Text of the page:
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    A bunch of Debian’s officially supported architectures appear on Rust’s supported platform list under the “Tier 2” heading, i.e. the upstream project doesn’t run tests on these platforms so it doesn’t make sense for Debian to run those tests either.

    It would be nice if Debian ran tests for platforms in the intersection of their “officially supported” sets (basically x86 and x86_64 Linux), but I don’t know how flexible Debian packages can be in that regard.

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      Debian still runs all the tests, they just don’t fail the build if tests fail any more. Another change is that Debian used to diligently report all test failures upstream, but they no longer do, because upstream doesn’t care. They now only report failures only if they have fixes as well.

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      Rust itself runs tests in CI on every pull request that are required to pass. For example, https://travis-ci.org/rust-lang/rust/builds/410084149

      I can see why in a project as young as Rust maintaining different distributions’ forked build and test scripts for the compiler could be prioritized lower than e.g. language-level improvements.

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        Yes, Rust CI runs tests on x86_64. Hence lots of breakages on other Debian architectures.

        I agree with you on the priority, but I am of the opinion that you can’t have it both ways. Either Rust should address test failures on other architectures, or Rust should stop claiming C level portability. Rust portability is “almost” there, but not there yet because other architectures are not maintained well.

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          Can you please point out where Rust “claims C level portability”?

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            This is one of those things where it doesn’t matter what the “official” stance but what the popular interpretation of that stance is. Certainly a number of people are writing Rust replacements for old C bastions, like grep or the coreutils. This along with the RIIR meme spreads the idea that Rust is a viable replacement for C in all situations, including portability.

            If the RESF wants to be clearer about how Rust isn’t ready to replace C yet, they need to be clearer that it’s not ready instead of being silent on the point about portability claims and saying they never said that.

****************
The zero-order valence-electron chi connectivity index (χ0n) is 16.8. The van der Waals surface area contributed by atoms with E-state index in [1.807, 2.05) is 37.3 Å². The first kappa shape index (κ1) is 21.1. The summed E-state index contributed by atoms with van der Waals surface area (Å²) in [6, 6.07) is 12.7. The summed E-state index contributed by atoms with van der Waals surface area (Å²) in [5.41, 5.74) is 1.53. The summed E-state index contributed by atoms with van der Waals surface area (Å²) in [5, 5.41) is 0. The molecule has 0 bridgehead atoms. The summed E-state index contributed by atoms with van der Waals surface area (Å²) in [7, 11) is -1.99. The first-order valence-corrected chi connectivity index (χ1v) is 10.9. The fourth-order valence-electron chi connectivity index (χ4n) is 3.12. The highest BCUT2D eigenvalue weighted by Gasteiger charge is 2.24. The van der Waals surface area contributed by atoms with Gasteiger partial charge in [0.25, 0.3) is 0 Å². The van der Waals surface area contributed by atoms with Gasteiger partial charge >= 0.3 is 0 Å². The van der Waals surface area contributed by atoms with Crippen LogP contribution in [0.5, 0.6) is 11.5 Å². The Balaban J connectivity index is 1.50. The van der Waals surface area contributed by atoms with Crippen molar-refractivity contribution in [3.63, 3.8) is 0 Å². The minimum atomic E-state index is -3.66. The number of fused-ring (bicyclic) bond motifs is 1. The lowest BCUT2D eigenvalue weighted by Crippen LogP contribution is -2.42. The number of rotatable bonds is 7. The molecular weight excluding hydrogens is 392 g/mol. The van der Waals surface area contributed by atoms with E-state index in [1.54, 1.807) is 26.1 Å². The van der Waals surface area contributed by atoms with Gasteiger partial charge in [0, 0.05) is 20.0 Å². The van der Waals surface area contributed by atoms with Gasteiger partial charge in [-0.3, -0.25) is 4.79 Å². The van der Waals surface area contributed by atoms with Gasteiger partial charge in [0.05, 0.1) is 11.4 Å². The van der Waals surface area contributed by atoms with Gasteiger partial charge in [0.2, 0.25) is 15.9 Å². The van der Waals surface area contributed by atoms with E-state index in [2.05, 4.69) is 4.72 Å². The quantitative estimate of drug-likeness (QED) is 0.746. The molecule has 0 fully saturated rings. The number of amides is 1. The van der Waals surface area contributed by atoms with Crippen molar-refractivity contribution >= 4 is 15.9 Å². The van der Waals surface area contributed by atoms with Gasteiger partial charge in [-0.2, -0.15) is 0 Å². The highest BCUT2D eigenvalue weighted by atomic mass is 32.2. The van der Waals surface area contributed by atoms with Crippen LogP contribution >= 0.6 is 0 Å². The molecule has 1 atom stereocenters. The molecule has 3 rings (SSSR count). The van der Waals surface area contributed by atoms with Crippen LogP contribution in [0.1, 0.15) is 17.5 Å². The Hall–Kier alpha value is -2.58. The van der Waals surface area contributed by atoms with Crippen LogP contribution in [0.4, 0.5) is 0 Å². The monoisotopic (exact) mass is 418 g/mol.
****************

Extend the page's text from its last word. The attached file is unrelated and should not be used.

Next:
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              This is one of those things where it doesn’t matter what the “official” stance but what the popular interpretation of that stance is. Certainly a number of people are writing Rust replacements for old C bastions, like grep or the coreutils. This along with the RIIR meme spreads the idea that Rust is a viable replacement for C in all situations, including portability.

              If the RESF wants to be clearer about how Rust isn’t ready to replace C yet, they need to be clearer that it’s not ready instead of being silent on the point about portability claims and saying they never said that.

              I realize you’re probably just going to go bitch about me on IRC again, but your comment smells like a load of bullshit to me. Rust’s supported platform list looks like a pretty good indicator to me of what the platform support looks like. In fact, it looks like the exact opposite of “silence.”

              saying they never said that.

              I actually didn’t say that. I asked where we claimed C level portability. If we were doing such a thing, I’d want to know about it so we can correct it. Which is exactly the thing you’re blabbering on about. But no. Instead, I get RESF thrown in my face.

              Lose, lose. Thanks for playing.

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                Aha, I also see this:

                We do not demand that Rust run on “every possible platform”. It must eventually work without unnecessary compromises on widely-used hardware and software platforms.

                So I guess the current situation with failing tests is entirely intentional but not well-known. Well, it should be better known.

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            I agree that Rust needs a better multi-architecture story - as someone who does embedded development, I’ll play with Rust but I’d be very wary of using it “for real” - but lack of serious support for non-x86 [EDIT: non-Windows/-Linux/-Mac] is pretty well-documented.

            [EDITed in response to sanxiyn’s clarification, thanks!]

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              Rust Platform Support page is pretty clear. x86 is Tier-1, anything else is not.

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          Rust is still rough around the edge. Another example is that Rust currently lacks any kind of support for symbol visibility. “Why is the C++ visibility support so useful?” from https://gcc.gnu.org/wiki/Visibility applies to Rust as well.